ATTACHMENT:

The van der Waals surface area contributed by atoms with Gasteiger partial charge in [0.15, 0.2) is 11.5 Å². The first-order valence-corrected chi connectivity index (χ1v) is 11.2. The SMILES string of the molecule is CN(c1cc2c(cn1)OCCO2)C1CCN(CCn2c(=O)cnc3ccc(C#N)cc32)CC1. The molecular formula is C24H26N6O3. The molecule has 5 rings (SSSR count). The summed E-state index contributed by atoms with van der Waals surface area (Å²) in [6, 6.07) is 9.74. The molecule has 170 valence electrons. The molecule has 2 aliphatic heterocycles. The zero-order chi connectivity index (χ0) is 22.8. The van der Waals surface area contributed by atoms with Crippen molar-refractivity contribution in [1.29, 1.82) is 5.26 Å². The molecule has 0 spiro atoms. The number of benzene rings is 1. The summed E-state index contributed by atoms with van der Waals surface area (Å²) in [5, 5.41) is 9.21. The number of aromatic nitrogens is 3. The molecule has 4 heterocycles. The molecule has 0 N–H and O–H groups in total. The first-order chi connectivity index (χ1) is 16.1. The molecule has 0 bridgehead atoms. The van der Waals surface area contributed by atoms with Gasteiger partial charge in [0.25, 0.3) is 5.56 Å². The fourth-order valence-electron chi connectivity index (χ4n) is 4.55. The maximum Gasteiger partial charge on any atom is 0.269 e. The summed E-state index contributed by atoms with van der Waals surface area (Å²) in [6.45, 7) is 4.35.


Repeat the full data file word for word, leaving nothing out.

The van der Waals surface area contributed by atoms with Gasteiger partial charge in [0.15, 0.2) is 11.5 Å². The first-order valence-corrected chi connectivity index (χ1v) is 11.2. The SMILES string of the molecule is CN(c1cc2c(cn1)OCCO2)C1CCN(CCn2c(=O)cnc3ccc(C#N)cc32)CC1. The molecular formula is C24H26N6O3. The molecule has 5 rings (SSSR count). The summed E-state index contributed by atoms with van der Waals surface area (Å²) in [6, 6.07) is 9.74. The molecule has 170 valence electrons. The molecule has 2 aliphatic heterocycles. The zero-order chi connectivity index (χ0) is 22.8. The van der Waals surface area contributed by atoms with Crippen molar-refractivity contribution in [1.29, 1.82) is 5.26 Å². The molecule has 0 spiro atoms. The number of benzene rings is 1. The summed E-state index contributed by atoms with van der Waals surface area (Å²) in [5, 5.41) is 9.21. The number of aromatic nitrogens is 3. The molecule has 4 heterocycles. The molecule has 0 N–H and O–H groups in total. The first-order chi connectivity index (χ1) is 16.1. The molecule has 0 bridgehead atoms. The van der Waals surface area contributed by atoms with Gasteiger partial charge in [0.25, 0.3) is 5.56 Å². The fourth-order valence-electron chi connectivity index (χ4n) is 4.55. The maximum Gasteiger partial charge on any atom is 0.269 e. The summed E-state index contributed by atoms with van der Waals surface area (Å²) in [6.45, 7) is 4.35.